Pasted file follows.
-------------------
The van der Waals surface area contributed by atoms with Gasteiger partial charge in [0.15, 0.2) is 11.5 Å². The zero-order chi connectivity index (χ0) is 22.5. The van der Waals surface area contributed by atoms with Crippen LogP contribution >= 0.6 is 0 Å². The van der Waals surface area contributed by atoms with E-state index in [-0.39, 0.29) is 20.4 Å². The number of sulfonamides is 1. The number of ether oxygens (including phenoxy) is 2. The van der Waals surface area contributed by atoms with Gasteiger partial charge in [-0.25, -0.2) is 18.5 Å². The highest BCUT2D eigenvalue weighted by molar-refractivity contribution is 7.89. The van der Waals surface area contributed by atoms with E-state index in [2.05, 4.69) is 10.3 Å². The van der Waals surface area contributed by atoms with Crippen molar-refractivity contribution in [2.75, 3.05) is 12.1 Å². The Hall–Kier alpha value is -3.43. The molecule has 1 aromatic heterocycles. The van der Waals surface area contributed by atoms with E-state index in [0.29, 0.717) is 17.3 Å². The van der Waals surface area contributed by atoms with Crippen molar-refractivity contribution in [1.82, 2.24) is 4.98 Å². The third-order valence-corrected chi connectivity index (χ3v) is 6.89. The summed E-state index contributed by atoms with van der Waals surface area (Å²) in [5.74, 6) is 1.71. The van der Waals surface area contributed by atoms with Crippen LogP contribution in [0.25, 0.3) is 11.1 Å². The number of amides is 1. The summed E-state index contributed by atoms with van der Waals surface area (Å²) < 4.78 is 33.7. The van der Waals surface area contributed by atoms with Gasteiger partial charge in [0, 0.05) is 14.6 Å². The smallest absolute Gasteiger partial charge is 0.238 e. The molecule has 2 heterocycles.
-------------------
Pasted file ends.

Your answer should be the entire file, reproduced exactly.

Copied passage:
The van der Waals surface area contributed by atoms with Gasteiger partial charge in [0.15, 0.2) is 11.5 Å². The zero-order chi connectivity index (χ0) is 22.5. The van der Waals surface area contributed by atoms with Crippen LogP contribution >= 0.6 is 0 Å². The van der Waals surface area contributed by atoms with E-state index in [-0.39, 0.29) is 20.4 Å². The number of sulfonamides is 1. The number of ether oxygens (including phenoxy) is 2. The van der Waals surface area contributed by atoms with Gasteiger partial charge in [-0.25, -0.2) is 18.5 Å². The highest BCUT2D eigenvalue weighted by molar-refractivity contribution is 7.89. The van der Waals surface area contributed by atoms with E-state index in [2.05, 4.69) is 10.3 Å². The van der Waals surface area contributed by atoms with Crippen molar-refractivity contribution in [2.75, 3.05) is 12.1 Å². The Hall–Kier alpha value is -3.43. The molecule has 1 aromatic heterocycles. The van der Waals surface area contributed by atoms with E-state index in [0.29, 0.717) is 17.3 Å². The van der Waals surface area contributed by atoms with Crippen molar-refractivity contribution in [1.82, 2.24) is 4.98 Å². The third-order valence-corrected chi connectivity index (χ3v) is 6.89. The summed E-state index contributed by atoms with van der Waals surface area (Å²) in [5.74, 6) is 1.71. The van der Waals surface area contributed by atoms with Crippen LogP contribution in [0.25, 0.3) is 11.1 Å². The number of amides is 1. The summed E-state index contributed by atoms with van der Waals surface area (Å²) < 4.78 is 33.7. The van der Waals surface area contributed by atoms with Gasteiger partial charge in [0, 0.05) is 14.6 Å². The smallest absolute Gasteiger partial charge is 0.238 e. The molecule has 2 heterocycles.